Sins of My Father

America’s Quarterly

Winter 2010

I decided to make “Sins of My Father” when I met Sebastián Marroquín, the only son of Pablo Escobar, in late 2005. Heavy set with unruly black hair, Sebastián bears a striking resemblance to his father and had been living in Argentina under a new identity for more than ten years, but few people knew about him, and no one knew his story.

Born Juan Pablo Escobar, Sebastián grew up amidst the horrible violence of his father’s Medellín cartel. Between 1984 and his death in 1993, Escobar ordered hundreds of people from all walks of life killed. Former President César Gaviria has described the violence surrounding Escobar as “the worst in Colombian history.”

Sebastián also endured the violence of his father’s enemies, including a group of paramilitaries calling themselves “People Persecuted by Pablo Escobar” or “Los PEPES.” Bankrolled by the rival Cali cartel and facilitated by Colombian security forces, Los PEPES killed dozens of Escobar’s associates.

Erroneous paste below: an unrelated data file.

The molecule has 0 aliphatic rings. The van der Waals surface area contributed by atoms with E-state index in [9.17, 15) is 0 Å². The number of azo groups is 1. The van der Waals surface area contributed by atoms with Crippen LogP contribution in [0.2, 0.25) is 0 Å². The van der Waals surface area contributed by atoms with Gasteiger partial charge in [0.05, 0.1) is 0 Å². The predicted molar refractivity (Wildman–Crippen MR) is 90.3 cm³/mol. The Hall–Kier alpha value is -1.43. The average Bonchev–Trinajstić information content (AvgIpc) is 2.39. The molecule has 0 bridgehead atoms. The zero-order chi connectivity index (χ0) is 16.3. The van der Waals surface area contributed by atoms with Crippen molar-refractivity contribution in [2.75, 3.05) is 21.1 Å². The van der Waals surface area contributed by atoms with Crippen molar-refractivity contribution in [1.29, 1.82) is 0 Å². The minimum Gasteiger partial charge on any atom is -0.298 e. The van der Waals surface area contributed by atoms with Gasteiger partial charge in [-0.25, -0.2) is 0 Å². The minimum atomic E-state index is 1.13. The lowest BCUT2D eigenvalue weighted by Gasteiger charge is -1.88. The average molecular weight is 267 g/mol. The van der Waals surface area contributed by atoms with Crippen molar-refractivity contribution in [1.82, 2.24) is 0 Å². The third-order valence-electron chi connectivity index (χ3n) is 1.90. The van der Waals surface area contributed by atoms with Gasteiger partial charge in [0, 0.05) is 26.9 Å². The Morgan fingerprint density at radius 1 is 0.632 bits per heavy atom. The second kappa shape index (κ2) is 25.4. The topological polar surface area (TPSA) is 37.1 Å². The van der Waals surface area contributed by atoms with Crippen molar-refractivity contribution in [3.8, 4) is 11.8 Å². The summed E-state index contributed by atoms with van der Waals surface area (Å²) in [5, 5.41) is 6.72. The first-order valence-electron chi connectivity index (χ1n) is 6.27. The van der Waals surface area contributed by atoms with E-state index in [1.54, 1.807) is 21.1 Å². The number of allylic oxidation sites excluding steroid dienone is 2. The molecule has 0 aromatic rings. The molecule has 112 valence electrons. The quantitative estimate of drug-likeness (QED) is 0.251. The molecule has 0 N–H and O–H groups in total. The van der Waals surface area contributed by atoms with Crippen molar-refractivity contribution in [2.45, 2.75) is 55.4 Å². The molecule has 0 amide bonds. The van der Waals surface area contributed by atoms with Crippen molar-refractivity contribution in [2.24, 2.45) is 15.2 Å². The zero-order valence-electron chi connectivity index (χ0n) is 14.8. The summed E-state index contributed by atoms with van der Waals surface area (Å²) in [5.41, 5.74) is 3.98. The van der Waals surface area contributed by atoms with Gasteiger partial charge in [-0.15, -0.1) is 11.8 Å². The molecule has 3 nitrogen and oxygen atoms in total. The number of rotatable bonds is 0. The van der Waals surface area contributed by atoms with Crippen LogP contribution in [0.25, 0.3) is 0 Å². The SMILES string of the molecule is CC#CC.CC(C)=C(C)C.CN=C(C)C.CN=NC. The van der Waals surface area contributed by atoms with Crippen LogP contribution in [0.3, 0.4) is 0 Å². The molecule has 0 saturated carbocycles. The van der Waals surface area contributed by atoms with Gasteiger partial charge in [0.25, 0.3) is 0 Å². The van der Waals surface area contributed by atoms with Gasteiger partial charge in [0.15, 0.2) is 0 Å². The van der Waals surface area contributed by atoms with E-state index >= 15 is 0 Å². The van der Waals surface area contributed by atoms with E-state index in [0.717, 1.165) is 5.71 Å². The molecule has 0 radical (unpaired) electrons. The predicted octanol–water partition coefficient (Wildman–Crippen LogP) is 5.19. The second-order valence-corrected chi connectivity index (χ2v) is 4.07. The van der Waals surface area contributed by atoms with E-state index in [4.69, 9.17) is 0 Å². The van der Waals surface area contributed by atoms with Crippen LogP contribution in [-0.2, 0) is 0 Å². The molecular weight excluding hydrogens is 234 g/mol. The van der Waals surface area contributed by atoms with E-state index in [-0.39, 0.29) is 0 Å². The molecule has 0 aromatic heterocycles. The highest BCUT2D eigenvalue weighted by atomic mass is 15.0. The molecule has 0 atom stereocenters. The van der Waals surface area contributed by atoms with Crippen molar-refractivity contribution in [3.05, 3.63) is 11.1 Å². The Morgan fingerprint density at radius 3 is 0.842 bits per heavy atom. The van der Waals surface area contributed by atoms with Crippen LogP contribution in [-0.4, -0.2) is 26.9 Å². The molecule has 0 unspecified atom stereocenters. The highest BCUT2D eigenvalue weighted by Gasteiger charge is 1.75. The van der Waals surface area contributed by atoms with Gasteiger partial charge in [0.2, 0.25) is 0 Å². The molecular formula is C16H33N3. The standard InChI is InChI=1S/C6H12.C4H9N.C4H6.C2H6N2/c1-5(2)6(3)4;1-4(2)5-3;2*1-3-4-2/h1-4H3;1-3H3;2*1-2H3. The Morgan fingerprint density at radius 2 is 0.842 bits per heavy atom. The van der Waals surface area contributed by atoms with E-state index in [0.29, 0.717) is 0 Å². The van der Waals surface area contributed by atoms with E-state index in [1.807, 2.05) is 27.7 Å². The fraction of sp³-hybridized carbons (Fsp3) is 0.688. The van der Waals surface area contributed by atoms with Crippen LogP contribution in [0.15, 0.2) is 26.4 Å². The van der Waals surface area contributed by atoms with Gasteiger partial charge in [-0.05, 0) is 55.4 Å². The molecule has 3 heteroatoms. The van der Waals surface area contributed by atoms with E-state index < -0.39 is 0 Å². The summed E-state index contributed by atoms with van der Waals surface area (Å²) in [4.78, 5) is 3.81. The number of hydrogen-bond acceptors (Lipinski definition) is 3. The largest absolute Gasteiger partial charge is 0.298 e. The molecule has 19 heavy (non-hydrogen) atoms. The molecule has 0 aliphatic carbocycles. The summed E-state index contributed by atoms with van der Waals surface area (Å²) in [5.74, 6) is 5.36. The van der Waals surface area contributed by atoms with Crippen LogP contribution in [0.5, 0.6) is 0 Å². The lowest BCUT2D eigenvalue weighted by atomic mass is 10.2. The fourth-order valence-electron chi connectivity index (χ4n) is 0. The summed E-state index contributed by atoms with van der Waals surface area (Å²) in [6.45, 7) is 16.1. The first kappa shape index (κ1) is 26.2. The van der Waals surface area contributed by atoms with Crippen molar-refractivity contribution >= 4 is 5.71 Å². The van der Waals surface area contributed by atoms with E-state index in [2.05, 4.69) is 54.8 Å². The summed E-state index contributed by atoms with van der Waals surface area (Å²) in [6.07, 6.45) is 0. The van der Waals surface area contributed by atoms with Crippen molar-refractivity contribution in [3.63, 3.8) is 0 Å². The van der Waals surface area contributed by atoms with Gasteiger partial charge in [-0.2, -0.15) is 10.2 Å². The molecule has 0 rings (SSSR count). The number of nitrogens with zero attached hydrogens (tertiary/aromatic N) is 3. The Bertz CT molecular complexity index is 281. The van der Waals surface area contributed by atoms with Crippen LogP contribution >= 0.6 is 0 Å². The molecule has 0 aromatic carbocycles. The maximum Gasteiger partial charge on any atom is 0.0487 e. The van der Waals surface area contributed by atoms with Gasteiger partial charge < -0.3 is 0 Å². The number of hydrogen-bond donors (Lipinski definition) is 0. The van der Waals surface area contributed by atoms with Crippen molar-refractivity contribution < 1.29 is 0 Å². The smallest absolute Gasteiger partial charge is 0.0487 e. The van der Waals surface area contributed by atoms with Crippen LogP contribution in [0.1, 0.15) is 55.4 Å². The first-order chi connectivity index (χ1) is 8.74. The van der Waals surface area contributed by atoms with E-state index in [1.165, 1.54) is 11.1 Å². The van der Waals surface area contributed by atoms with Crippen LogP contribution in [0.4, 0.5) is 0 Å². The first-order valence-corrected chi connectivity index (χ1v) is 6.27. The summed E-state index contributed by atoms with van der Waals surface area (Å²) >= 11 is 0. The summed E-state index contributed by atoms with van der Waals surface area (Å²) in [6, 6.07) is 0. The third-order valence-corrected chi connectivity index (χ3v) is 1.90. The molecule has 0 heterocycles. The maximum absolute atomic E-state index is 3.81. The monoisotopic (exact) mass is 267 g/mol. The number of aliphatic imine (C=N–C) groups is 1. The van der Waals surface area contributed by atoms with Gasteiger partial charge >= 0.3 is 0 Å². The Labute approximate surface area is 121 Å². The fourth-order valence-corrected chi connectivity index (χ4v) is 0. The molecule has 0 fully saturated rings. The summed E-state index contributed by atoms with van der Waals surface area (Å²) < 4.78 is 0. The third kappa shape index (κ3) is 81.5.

Los PEPES forced Sebastián and his mother to seek the protection of the Colombian government. Thus, Sebastián’s safety depended on the very people who were at war with his father.

Sebastián was 16 when Colombian Special Forces killed Escobar. He had to choose between following in his father’s footsteps or breaking with the cycle of violence that had shaped his life to date. Sebastián chose the latter. Los PEPES agreed to lift a $4 million bounty on his head, and the Attorney General of Colombia, Gustavo de Greiff, provided new identities for him, his mother and his sister.

In return, Sebastián, his mother and his sister agreed to leave Colombia forever and sever their links to the family business.

After a brief stay in Mozambique, Sebastián and his family arrived in Argentina under their new identities. Their movements were so secret that then-President Carlos Menem was unaware of their arrival.

After 11 years of silence, Sebastián agreed to tell me the story of his life with his father. He warned me, however, that he would never set foot in Colombia. Sebastián feared what might happen if he did…

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